§ Mr. R. Ward
moved for leave to bring in the Marine Mutiny Bill. Mr. Calcraft wished to know from the hon. gent. if it was meant to bring in a Bill, connected with the Compassionate List, for the Relief to the Widows of Naval Officers. Mr. Ward replied, that as far as the Office was concerned every thing was ready for that purpose. Leave was then given, and Mr. Ward brought in the Bill. On the motion for its being read a first time,
§ Sir Charles Pole
said, he was glad to have the opportunity which the introduction of this Bill gave him, to say a few words on that valuable corps, and strange to say, although it now amounted to more than a fourth of the Infantry of the Line, namely 32,000 men, yet its situation and its importance were scarcely known to the house.—He would, first, ask whether it was intended to continue the stoppage of one day's pay for Chelsea hospital? He next wished to make a few observations on the Royal Marine Artillery, which he believed to be in a very neglected state. It had been thought necessary to establish a Corps of this nature in 1804, and most important it might be if properly attended to. He conceived it ought to be augmented, and that every squadron of his Majesty's ships on foreign stations, should be furnished with a company of these Artillerymen and Officers. The advantages of such a measure, as with regard to our islands and colonial service, must be obvious to every thinking man, whether considered for offensive or defensive operations.—He regretted to learn that this Corps was not sufficiently instructed in the use of the Field Artillery, and he strongly recommended that a certain number of young men should be admitted to take their education at Woolwich Academy.—He next adverted to the slow progress of promotion in the Marine Corps. He stated, there were Officers now serving as Captains, who had entered the service in the American War: he conceived an in- 421 crease of Field Officers necessary as an encouragement to that meritorious class of officers.—It might be entering too much into detail in that house to observe, that at each Division of the Marines, the senior Captains were appointed Pay Captains, who actually keep the accounts of 2,000 men, which they at present do without any encrease of pay or remuneration whatever, and it was certain they have been of material benefit to the Corps by their industry and accurate attention to the necessaries of the non-commissioned and private Marine. He thought it advisable that the rank which the Marine Corps should take, when landed, and co-operating with the troops of the Line, should be fixed; he earnestly wished, that the advantages which the country might derive from a proper attention to this valuable portion of the force of the country might be fully discussed.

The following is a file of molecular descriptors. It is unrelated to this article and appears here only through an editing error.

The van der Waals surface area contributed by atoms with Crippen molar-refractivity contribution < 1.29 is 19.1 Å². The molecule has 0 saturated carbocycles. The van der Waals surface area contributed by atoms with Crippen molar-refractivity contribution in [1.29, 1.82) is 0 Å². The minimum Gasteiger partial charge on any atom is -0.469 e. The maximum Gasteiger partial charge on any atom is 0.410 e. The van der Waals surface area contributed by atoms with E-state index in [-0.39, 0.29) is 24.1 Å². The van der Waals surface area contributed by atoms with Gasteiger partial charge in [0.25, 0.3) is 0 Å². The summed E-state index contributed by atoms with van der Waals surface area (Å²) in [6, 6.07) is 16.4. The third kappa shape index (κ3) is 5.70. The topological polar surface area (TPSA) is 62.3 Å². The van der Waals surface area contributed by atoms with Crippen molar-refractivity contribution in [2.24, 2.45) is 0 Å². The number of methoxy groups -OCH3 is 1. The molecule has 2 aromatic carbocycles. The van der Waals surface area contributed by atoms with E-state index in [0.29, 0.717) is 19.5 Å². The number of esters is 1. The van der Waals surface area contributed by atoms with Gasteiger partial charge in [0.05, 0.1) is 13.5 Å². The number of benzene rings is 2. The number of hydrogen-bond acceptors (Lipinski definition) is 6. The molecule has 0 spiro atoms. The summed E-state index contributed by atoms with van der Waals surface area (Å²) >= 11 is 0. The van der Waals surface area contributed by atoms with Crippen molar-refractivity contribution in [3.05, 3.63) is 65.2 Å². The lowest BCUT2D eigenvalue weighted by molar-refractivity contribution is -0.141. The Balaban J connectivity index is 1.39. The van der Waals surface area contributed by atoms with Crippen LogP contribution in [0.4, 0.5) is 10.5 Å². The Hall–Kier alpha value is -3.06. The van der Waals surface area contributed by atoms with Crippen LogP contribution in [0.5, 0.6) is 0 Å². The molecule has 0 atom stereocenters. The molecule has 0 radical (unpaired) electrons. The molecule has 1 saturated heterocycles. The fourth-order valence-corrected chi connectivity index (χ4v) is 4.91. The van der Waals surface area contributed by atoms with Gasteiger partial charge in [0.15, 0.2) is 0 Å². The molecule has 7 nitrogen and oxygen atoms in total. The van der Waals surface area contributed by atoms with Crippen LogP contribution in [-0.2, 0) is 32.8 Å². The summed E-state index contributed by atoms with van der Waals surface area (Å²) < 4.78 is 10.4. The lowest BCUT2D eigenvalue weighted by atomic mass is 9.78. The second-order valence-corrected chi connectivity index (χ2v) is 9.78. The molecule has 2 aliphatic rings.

§ Mr. R. Ward
said, he could not be supposed to be so well acquainted with this subject as the hon. baronet, but there were some points on which even a civilian might point out an answer to the suggestions. Of the Marine Corps in general, he would premise no man could have a higher opinion than he had, or be more convinced of the services they had rendered, and the gallantry they had uniformly displayed. With respect to the increase of the Marine Artillery, he conceived that could not take place without increasing the force altogether, and converting the Marines into a land army. The hon. baronet had not only not censured, but had commended the present administration for adding to the number of their Field Officers, but complained that they were not yet as numerous in proportion as in the Royal Artillery. It ought to be remembered, however, that Marines on board of ships were not commanded by Field Officers, and as most of them were engaged in that species of service, it was not necessary to have so many Field Officers. As for the age of some of the Captains, he could only say, that as it was a service in which Officers rose by seniority, that could only depend on the length of life of those who preceded them on the list. Into the pay of the Pay Captains he would inquire, and was sure that if for any extraordinary labour, any recompence could be made to them without injury to the service, it would be instantly afforded.—The Bill was then read a first time.